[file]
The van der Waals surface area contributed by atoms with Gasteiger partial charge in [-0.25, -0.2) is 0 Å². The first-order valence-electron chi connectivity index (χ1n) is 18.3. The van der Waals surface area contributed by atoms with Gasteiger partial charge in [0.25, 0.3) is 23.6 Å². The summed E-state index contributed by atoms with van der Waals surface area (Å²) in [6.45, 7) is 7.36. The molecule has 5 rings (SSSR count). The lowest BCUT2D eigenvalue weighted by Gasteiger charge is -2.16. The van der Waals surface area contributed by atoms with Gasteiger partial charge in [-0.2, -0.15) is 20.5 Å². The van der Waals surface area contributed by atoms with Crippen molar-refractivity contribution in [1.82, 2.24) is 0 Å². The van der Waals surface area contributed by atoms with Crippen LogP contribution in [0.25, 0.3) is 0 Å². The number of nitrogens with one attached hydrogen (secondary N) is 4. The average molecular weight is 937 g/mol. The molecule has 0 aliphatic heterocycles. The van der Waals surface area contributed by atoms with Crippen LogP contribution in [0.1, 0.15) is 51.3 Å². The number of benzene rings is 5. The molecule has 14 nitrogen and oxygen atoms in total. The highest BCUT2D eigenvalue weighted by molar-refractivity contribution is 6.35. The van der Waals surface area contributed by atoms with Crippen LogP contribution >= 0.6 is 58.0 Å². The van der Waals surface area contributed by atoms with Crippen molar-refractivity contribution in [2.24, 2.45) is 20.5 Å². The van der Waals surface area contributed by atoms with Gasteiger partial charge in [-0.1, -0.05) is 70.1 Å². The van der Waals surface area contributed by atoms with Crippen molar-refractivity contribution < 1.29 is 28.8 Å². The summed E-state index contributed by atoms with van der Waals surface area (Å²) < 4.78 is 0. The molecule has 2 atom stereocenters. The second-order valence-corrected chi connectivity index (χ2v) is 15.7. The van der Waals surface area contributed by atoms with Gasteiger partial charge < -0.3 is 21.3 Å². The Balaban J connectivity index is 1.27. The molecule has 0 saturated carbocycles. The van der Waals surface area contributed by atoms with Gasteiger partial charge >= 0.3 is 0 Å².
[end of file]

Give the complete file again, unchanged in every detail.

The van der Waals surface area contributed by atoms with Gasteiger partial charge in [-0.25, -0.2) is 0 Å². The first-order valence-electron chi connectivity index (χ1n) is 18.3. The van der Waals surface area contributed by atoms with Gasteiger partial charge in [0.25, 0.3) is 23.6 Å². The summed E-state index contributed by atoms with van der Waals surface area (Å²) in [6.45, 7) is 7.36. The molecule has 5 rings (SSSR count). The lowest BCUT2D eigenvalue weighted by Gasteiger charge is -2.16. The van der Waals surface area contributed by atoms with Gasteiger partial charge in [-0.2, -0.15) is 20.5 Å². The van der Waals surface area contributed by atoms with Crippen molar-refractivity contribution in [1.82, 2.24) is 0 Å². The van der Waals surface area contributed by atoms with Crippen LogP contribution in [0.25, 0.3) is 0 Å². The number of nitrogens with one attached hydrogen (secondary N) is 4. The average molecular weight is 937 g/mol. The molecule has 0 aliphatic heterocycles. The van der Waals surface area contributed by atoms with Crippen LogP contribution in [0.1, 0.15) is 51.3 Å². The number of benzene rings is 5. The molecule has 14 nitrogen and oxygen atoms in total. The highest BCUT2D eigenvalue weighted by molar-refractivity contribution is 6.35. The van der Waals surface area contributed by atoms with Crippen LogP contribution >= 0.6 is 58.0 Å². The van der Waals surface area contributed by atoms with Crippen molar-refractivity contribution in [2.24, 2.45) is 20.5 Å². The van der Waals surface area contributed by atoms with Gasteiger partial charge in [-0.1, -0.05) is 70.1 Å². The van der Waals surface area contributed by atoms with Crippen molar-refractivity contribution < 1.29 is 28.8 Å². The summed E-state index contributed by atoms with van der Waals surface area (Å²) < 4.78 is 0. The molecule has 2 atom stereocenters. The second-order valence-corrected chi connectivity index (χ2v) is 15.7. The van der Waals surface area contributed by atoms with Gasteiger partial charge < -0.3 is 21.3 Å². The Balaban J connectivity index is 1.27. The molecule has 0 saturated carbocycles. The van der Waals surface area contributed by atoms with Gasteiger partial charge >= 0.3 is 0 Å².